Frequently Asked Questions


This section provides answers to some common questions students have had over the years. It covers multiple topics and is meant to be a starting point for students to engage with around these themes. We encourage you to contact your University Support contact to discuss these further if you need more clarity.

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Academic success

How do I get to know my professors?

Developing a relationship with your professors is both meaningful and extremely helpful. Professors often function as mentors and employers, as well as strong references to your post-college plans. The most common route for students is taking advantage of office hours. This is a period set aside by most professors to interact with students for a variety of reasons ranging from explaining concepts not understood in class, having an opportunity to discuss content outside of the classroom or simply to say hello. You have the leeway to negotiate time outside of the scheduled times if they clash with your calendar. While most office hours are scheduled, some professors have walk-in policies which means you do not need an appointment to see them. Maintaining the relationship is equally important. You should send follow-up emails, meet regularly to simply catch up or update them on how your semester is progressing or ask about the possibility to work with them in their research during the semester or school break.

Do I have to buy textbooks?

Textbooks are assigned by the professor, and you will get a list of assigned books before class starts or on the first day. Speak with your professors to distinguish essential books from supplemental books on your reading lists. The most convenient (but generally most expensive) option is to buy or rent your textbooks at your university’s bookstore. Most libraries will also have some books requested by teachers for a specific class on reserve for students. Cheaper options include using online resources such as Ebay, Amazon, chegg.com or Facebook groups where students sell used books. 

Always search for the book by its title and author and make sure that the “ISBN” number and edition number match the book you’re buying. You can also make use of open sourced online tutorials from sites such as the Khan Academy and MIT Courseware.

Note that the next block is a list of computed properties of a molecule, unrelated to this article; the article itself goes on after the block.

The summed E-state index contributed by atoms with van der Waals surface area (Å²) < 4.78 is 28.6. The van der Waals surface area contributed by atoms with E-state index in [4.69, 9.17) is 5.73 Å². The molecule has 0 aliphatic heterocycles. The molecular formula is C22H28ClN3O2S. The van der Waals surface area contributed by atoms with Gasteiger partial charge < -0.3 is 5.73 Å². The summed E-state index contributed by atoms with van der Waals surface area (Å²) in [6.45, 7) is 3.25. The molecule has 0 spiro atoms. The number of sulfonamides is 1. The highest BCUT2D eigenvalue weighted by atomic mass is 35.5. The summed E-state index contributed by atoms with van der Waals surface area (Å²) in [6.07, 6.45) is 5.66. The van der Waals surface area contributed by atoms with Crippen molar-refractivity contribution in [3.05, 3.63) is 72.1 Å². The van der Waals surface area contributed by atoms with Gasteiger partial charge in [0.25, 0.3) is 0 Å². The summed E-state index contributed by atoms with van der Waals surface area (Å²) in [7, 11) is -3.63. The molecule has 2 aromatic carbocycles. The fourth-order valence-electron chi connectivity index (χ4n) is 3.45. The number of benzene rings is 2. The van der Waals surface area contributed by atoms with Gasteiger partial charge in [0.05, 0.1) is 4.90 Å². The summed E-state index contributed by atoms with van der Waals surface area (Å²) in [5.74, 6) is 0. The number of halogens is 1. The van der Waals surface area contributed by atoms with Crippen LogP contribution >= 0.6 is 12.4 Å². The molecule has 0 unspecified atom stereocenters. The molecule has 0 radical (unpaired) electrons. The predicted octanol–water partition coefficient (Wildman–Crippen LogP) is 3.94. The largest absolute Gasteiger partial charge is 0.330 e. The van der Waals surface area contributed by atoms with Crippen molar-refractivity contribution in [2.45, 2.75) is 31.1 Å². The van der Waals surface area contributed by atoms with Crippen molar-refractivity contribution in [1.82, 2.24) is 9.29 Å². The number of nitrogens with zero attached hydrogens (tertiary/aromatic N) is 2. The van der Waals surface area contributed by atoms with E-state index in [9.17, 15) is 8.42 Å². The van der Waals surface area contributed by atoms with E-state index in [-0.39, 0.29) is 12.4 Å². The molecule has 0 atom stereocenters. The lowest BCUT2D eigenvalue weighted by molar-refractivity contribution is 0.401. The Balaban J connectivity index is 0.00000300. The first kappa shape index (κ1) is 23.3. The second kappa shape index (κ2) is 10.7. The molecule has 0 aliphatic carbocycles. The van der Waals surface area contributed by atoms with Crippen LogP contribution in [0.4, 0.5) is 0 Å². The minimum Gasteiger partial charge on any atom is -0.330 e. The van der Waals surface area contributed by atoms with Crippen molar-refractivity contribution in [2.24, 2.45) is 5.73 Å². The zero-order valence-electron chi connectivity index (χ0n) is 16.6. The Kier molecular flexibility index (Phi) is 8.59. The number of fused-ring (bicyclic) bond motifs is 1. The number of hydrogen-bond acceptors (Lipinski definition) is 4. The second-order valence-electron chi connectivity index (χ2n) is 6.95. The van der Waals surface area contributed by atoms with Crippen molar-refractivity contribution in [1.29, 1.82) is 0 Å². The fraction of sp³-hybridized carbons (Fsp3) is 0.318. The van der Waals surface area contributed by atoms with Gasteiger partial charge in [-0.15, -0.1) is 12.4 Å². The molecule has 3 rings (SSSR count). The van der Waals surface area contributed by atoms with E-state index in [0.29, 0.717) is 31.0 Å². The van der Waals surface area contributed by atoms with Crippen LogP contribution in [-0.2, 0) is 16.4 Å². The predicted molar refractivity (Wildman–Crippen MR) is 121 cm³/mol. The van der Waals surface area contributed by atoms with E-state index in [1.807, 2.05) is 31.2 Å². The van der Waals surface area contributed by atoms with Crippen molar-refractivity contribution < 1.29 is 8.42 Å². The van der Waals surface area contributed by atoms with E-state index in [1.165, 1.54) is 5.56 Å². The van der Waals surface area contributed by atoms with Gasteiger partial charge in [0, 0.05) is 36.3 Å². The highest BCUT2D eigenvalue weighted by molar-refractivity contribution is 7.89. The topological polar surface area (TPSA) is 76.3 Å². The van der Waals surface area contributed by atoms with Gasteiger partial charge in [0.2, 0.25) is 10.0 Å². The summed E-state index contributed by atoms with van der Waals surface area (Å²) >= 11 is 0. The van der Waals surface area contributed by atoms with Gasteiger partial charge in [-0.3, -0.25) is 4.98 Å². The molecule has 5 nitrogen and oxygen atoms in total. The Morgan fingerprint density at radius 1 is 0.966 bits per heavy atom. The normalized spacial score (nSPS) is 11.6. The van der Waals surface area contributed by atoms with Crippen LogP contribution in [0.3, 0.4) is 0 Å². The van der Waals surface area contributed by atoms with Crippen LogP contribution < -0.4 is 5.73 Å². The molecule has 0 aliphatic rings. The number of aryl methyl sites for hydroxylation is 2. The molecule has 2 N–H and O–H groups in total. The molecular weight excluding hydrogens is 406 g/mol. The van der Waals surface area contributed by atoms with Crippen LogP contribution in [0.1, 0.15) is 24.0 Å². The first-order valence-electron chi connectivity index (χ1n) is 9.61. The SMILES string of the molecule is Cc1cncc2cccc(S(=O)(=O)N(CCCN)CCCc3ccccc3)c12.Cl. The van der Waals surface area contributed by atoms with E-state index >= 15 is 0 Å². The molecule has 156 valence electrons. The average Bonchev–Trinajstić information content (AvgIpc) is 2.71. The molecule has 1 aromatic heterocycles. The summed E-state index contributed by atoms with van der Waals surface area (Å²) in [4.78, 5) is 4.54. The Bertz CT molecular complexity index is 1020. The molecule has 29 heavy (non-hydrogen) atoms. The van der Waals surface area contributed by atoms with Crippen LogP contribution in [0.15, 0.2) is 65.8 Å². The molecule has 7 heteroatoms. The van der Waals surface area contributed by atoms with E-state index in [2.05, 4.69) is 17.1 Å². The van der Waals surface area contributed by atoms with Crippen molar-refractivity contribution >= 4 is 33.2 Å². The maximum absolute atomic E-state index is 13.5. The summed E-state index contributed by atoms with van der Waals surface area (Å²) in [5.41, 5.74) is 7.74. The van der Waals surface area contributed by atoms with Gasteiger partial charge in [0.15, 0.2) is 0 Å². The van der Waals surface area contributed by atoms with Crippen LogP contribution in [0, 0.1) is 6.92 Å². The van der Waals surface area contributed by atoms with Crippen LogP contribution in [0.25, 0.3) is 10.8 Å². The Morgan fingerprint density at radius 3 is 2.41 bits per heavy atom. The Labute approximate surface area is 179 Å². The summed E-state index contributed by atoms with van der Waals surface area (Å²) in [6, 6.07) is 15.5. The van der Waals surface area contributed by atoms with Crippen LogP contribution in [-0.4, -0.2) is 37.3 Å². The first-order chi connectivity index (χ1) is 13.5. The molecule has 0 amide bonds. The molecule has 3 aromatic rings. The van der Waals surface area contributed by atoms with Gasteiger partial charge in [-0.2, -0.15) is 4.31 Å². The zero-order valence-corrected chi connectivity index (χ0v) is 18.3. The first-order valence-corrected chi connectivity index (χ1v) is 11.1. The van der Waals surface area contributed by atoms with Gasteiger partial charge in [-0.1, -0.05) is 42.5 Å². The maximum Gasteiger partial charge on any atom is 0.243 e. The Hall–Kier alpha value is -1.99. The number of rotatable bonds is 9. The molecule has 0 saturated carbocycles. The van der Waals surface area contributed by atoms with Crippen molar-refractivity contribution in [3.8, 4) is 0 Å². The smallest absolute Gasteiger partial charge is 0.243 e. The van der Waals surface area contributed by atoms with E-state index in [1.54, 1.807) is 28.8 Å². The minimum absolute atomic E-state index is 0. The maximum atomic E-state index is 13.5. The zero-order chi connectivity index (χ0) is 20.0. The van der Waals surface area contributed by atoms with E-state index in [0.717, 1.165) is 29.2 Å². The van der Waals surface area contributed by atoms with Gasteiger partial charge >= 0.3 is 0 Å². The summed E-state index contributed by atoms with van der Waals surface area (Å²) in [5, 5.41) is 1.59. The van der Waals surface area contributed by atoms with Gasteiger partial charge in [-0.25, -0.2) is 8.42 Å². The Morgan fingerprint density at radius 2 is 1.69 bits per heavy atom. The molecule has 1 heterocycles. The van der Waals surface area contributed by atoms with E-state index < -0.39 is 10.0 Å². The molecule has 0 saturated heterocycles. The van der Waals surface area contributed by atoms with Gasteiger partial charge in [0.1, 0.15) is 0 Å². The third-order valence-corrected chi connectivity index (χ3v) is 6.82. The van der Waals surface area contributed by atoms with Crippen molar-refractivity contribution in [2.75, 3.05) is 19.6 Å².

What academic resources are available to me?

Universities invest a lot of resources into assuring that students have a successful academic experience so take advantage of everything available at your university. At the beginning of your first year, you will be assigned an academic adviser who will be a professor in you intended major. These professors are useful resources 1) to understand the degree you will be pursuing and 2) to register for appropriate classes. Keep in mind that you may need their signature to process some academic changes, such as switching classes. Most university departments provide teaching assistants (TA) who are usually graduate students or undergraduates who have recently taken the class and therefore have a strong understanding of the material. Their role is to be accessible to students, help them understand the materials covered in class, and answer any questions you may have regarding the class. Additionally, if you like learning in groups, universities also offer tutorial sessions during which the tutor reviews material and help attendees with specific problems for a class. You may also have the option of a personal tutor dedicated to just you. For writing assistance, check-out a writing center, if available.

Finding Balance

Do you recommend I join student clubs?

Involvement in extra-curricular activities is a wonderful way to explore your passions outside of the classroom and a great way to make friends. Beware of being drawn into too many commitments, which can end up affecting not only your academics, but put a great deal of pressure on you in terms of meeting several obligations. It is ok to try out multiple things at first, especially those that are completely new to you. But you need to later settle on the ones you are most interested in.